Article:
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Rated: ASR · Short Story · Scientific · #2270286
A small town becomes mired in a strange, mathematical obsession.
My granddaughter laughed in disbelief at first. But as I continued explaining the Count, her expression turned to concern. Finally, she leaned in and declared, tone hushed, “Grandma, you were in a cult.”

Now it was my turn to laugh in disbelief. But later, as I considered my childhood, I began to wonder if there was some truth to her words.

There are few left who remember the Count. Some townspeople may recall their grandparents muttering numbers in their sleep, but largely speaking, the obsession that gripped my ancestors for over a century has faded into insignificance. Seeing as the great saving grace to my hearing loss is that I no longer hear the creaking of my joints, I suspect the number of Counters may soon fall by one more. So I write this history.

------------------------- Part I -------------------------

To my knowledge, the story of the Count begins with John O’Riordan – an early Irish immigrant to the Americas and the cobbler for the town of Westmont, Massachusetts – and the 1791 outbreak of influenza that took his wife and their only child.

Westmont lay nestled among the northern hardwoods and oaks of Hampshire County. It was always a sleepy town, and at the close of the eighteenth century, it must have been in a deep slumber. In those times, its some two hundred inhabitants’ main concerns were the size of the newborn cattle, the quality of lumber, and preparations for heavy snowfalls.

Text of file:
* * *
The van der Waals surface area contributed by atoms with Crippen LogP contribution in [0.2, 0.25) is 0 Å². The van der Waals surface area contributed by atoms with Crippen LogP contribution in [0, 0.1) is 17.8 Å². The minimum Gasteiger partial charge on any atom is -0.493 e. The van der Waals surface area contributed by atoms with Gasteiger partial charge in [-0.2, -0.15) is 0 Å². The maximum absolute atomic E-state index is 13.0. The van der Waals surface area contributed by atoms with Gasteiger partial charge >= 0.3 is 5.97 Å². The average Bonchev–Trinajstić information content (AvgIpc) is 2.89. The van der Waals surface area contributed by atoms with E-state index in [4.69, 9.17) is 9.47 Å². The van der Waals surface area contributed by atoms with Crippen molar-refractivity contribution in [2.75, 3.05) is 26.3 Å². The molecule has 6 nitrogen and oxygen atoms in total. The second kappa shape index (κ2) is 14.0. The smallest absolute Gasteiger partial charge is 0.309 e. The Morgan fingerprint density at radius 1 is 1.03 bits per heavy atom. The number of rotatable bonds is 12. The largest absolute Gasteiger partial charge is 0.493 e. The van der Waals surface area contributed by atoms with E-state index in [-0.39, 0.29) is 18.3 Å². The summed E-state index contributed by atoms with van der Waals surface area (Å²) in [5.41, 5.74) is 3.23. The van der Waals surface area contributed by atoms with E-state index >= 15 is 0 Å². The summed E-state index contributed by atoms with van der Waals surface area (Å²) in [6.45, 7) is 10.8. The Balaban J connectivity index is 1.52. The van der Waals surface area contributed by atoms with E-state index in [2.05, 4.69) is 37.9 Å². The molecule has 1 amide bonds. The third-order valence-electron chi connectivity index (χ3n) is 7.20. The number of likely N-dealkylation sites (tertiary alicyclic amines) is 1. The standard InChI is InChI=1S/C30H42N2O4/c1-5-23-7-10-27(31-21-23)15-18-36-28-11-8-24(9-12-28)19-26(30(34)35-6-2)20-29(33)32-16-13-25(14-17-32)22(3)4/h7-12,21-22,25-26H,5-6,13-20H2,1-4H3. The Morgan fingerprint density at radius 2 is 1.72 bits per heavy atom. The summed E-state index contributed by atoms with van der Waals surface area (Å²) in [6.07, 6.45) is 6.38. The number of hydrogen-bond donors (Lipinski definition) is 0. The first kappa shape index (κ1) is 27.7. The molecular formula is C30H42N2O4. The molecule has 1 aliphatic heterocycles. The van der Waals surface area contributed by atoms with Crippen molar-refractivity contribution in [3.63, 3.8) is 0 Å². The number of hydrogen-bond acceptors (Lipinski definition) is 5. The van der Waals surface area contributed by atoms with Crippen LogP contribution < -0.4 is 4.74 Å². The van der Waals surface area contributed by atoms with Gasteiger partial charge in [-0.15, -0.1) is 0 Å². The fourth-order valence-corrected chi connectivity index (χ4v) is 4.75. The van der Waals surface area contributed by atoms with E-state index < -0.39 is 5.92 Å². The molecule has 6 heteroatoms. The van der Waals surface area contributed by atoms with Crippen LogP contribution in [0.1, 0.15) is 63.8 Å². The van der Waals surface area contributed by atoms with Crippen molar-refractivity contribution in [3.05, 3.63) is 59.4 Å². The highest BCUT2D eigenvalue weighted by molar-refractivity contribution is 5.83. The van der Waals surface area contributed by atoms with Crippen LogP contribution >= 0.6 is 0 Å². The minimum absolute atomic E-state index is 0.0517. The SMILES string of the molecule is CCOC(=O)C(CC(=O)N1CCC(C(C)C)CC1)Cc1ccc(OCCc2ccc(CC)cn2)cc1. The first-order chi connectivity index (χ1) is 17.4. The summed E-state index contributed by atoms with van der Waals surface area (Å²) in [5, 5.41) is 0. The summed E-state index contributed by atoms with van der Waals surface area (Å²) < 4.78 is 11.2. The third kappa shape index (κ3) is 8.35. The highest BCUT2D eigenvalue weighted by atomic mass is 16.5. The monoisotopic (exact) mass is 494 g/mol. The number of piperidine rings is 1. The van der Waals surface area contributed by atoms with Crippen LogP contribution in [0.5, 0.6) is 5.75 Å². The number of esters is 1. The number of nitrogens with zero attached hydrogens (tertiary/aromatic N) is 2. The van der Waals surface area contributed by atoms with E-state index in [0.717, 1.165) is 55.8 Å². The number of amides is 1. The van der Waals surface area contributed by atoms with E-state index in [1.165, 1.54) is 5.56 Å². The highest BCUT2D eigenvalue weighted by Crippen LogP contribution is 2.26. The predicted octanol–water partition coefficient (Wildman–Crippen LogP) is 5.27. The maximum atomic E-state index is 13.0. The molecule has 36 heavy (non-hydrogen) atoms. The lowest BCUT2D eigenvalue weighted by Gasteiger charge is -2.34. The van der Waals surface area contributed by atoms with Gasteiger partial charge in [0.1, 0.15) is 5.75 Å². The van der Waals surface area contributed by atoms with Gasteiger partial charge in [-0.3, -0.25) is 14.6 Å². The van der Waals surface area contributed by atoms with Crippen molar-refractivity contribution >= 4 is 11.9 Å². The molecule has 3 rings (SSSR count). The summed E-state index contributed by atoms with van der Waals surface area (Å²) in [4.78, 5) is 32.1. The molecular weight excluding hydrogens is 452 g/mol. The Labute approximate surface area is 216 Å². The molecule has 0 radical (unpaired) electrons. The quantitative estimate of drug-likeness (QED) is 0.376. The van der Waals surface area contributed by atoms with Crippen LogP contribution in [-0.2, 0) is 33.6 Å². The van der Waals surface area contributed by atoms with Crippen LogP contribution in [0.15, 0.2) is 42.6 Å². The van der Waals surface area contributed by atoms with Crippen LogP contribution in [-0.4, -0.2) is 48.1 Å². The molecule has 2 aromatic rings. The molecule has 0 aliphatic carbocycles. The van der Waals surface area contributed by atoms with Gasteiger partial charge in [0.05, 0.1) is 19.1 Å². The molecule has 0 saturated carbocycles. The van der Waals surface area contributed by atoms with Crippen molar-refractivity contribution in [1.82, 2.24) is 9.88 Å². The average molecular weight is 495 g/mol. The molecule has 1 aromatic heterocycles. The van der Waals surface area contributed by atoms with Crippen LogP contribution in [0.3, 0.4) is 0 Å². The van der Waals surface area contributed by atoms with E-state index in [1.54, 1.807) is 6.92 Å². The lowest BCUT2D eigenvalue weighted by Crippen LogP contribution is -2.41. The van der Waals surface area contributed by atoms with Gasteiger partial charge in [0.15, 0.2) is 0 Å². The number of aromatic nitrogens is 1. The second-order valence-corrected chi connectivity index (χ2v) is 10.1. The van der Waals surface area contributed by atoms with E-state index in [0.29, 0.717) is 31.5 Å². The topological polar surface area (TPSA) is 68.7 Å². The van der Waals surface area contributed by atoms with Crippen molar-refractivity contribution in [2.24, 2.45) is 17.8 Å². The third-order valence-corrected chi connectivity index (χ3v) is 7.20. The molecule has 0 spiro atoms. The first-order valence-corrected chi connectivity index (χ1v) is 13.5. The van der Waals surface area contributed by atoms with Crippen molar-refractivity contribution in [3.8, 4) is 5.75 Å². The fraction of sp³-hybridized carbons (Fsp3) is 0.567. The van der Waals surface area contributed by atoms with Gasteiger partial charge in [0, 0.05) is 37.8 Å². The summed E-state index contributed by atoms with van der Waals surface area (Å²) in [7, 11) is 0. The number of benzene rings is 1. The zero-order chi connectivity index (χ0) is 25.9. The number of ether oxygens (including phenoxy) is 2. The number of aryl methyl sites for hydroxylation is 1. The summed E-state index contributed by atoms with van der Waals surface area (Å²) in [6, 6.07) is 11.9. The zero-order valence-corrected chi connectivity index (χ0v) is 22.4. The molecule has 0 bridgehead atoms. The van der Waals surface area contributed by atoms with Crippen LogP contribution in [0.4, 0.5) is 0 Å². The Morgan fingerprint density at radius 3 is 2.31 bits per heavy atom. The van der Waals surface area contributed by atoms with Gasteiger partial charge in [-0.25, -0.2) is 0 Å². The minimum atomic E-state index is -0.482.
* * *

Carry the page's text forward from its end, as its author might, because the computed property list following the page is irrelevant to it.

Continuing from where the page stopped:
During the winter of 1791, the whole O’Riordan family fell violently ill. While John recovered, Martha O’Riordan passed away and their four-year-old son, Alexander, was left bedridden for months. The town’s doctor gave the child slim chances of recovery, but John cared for the boy until the very end nonetheless.

Alexander was at the age when he was learning his numbers, and he still felt some delight counting from one to ten on his fingers even as he burned with fever. John must have heard his son recite the digits hundreds of times as his condition worsened. Even ill, Alexander was a curious child. In his final hours, he asked his father a simple question: What number was the largest?

John, a cobbler, had little knowledge of the integers, scales, scientific notation or the concept of infinity beyond a vague, theological sense. But his answer in that moment, made from terminology he barely remembered, was straightforward and inaccurate: “One billion.”

Alexander, voice trembling from fever, requested his father to count to such a sum. And John dutifully began to count. “One, two, three...”

Life is cruel, and Alexander passed hours later, listening to the sound of his father list off numbers to the last. John O’Riordan was left with nothing – except for one thought that shone through the oceanic grief flooding his mind: he had to finish counting to one billion. And according to local Westmont history, John spent the remainder of his life doing just that.

------------------------- Part II -------------------------

Of course, a man cannot speak continuously day and night; it was the people of the town who enabled the Count. John would spend around eight hours each day counting, “holding the Count” as it came to be known, but he would pass off the task for volunteers to continue outside of these times. The night watchmen in particular assisted by counting throughout the darkness while the rest of the town slept.

Many volunteers were required – perhaps thirty to start with – but John O’Riordan was beloved. The watchmen knew that the cobbler's shoes protected their feet from frostbite each night. The field workers knew their boots seldom became mired even after heavy rainfall. The town’s merchants knew that their footwear always impressed outside traders with its polish and refinement. And everyone knew of John and Martha’s generosity.